Last month my family slept under a Tesla Coil, and we lived to tell the tale!
Although I haven’t run my family through a Geiger counter recently, I’m pretty sure that there will be no radiation burns.
We spent the night at the annual Camp-In of one of the best museums in the country, Chicago’s own Museum of Science and Industry. This was our first time doing so, and I don’t think it will be our last.
But first, a little backstory. This is one of our favorite museums and had been even before we moved to Chicago. Once a year, we’d make a pilgrimage from New York to Chicago to the MSI, to see the humongous train set of Chicago, the giant doll house, walk inside the coal mine, and take the tour of the giant submarine.
BEST MUSEUM IN THE COUNTRY
Even at some of the admittedly great museums we’ve been to, including the Queens Science Center, the Philadelphia Children’s Museum, the Franklin Institute, etc., MSI Chicago is the standard by which all others are judged. We figured out that being a member is a great deal! (If you plan on visiting the museum more than twice in a year, and you drive there, you will do better to be a member than not. I did the math.)
But we’d never taken advantage of this special member opportunity. Once a year, the Museum stages a camp-in where 600 lucky people get the opportunity to spend the evening at the exhibits. Members get to select sleeping spots next to many of their favorite exhibits, there are smores and music and giant sized games, and more importantly, the museum is open until 11 pm, so you get to go to all of the exhibits you want, relatively uncrowded, and at your leisure.
This is apparently a thing for Chicago museums. I did a little research and it turns out that same night, the Planetarium was having an event as well, and the Aquarium, the Zoo, the Field Museum, and the Chicago Cultural Center all have similar programs.) Furthermore, it turns out that the Museum has a similar event coming up called the Snoozeum. I don’t think you have to be a member for this one, and it seems like it is much more crowded. Next one is December 15. Find out more here.)
After we made plans for the camp-in, my son’s class planned a field trip to the museum for the day before. We were already planning on surprising him, so we kept it up. He would never suspect. During the field trip, as I brought him and his 4 classmates around, we couldn’t see everything he wanted to see. “Next time we go, ” I kept telling him. He didn’t realize the next time would be literally the next day. Later that night, reviewing the field trip after dinner, I jokingly told him that the museum was so big that we could sleep there and still not see everything! He laughed, not knowing that less than 24 hours later he’d be doing just that!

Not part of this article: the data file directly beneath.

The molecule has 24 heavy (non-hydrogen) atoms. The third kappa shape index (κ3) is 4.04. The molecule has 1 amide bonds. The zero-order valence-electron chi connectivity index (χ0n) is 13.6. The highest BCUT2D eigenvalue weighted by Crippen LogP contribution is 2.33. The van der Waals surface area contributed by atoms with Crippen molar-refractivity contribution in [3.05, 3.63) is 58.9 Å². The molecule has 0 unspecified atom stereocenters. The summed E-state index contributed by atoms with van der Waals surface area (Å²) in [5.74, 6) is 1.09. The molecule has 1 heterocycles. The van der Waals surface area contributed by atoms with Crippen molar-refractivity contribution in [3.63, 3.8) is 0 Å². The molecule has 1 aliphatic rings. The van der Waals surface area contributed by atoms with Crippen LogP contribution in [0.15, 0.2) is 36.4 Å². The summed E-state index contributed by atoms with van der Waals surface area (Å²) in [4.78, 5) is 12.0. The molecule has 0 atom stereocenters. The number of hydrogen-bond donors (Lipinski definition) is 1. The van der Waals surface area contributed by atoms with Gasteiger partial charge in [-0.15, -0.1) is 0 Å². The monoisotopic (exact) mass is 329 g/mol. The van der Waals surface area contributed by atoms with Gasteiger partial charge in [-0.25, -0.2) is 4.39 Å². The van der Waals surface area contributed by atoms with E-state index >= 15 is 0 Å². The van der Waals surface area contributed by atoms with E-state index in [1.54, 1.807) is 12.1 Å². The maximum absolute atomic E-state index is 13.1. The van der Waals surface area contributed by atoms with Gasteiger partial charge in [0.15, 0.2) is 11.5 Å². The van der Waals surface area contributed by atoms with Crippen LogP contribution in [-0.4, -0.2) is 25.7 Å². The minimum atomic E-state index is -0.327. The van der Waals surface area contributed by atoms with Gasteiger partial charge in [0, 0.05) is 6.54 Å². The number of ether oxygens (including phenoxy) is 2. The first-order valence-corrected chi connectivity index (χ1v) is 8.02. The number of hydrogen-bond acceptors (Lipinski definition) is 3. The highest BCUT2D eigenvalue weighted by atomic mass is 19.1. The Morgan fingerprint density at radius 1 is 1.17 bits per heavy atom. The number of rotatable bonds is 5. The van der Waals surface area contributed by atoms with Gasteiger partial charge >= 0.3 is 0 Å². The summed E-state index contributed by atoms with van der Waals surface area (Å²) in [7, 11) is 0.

SLEEPING UNDER THE TESLA COIL
We checked in around 6 pm, brought our stuff over to a potential sleeping area, and started exploring the museum. In addition to my son, we brought his older cousin, who also had a fantastic time. Dinner was in the cafeteria, which serves surprisingly good food, and where one of our favorite exhibits is (The Rube Goldbergesque Swiss JollyBall Machine. )
This is not my video, but a pretty good look at the jollyball apparatus. We watch this every time we go to the museum!
Many of the exhibits you still needed to have timed tickets for, although they were all included in the price of admission. In the one night that we were there, we saw The Mirror Maze, the U-505 submarine, the chicks, the bike exhibit, the extreme ice exhibit, the circus exhibit, the body exhibit, the kid’s imagination center, and ended our evening with a late night tour of the Coal Mine. And of course Jollyball. Even after seeing that, we didn’t see everything- we didn’t go over to the space center, see the trains, the smart house, the fairy house, or see the brick by brick lego exhibit. (we had seen that the day before) The Robot exhibit had not yet opened, sadly. It’s open now, and it looks fabulous!
What was great about all of these is that because the museum was so uncrowded we could still see all of those things and take our time about it. We normally only see about half of that in a museum exhibit.
Some things to know if you go next year.
- You have to be a member to attend.
- They don’t shut off lots of light for safety reasons. Many people brought tents so that they wouldn’t be sleeping in the light. We had picked one place, but the boys thought it was too light, so we moved to a place that was equally light. Next time, don’t trust the boys!
- Many people (clearly veterans) brought blow-up beds. We slept on the ground in sleeping bags, which was not nearly as comfortable as we would have hoped. Next time, a blow-up bed.
- We brought everything in to the museum using a wagon. The museum is almost entirely handicapped accessible, so that wasn’t too much of a problem. I definitely recommend it, as the museum is large, and your stuff is probably heavy.
Overall, it was a great experience, and we would do it again!
And we are also planning to sleep around (at the other museums!)
Find out more about the Museum on their website http://www.msichicago.org
(Read more about this and Adam’s other adventures at www.dadapalooza.com.)
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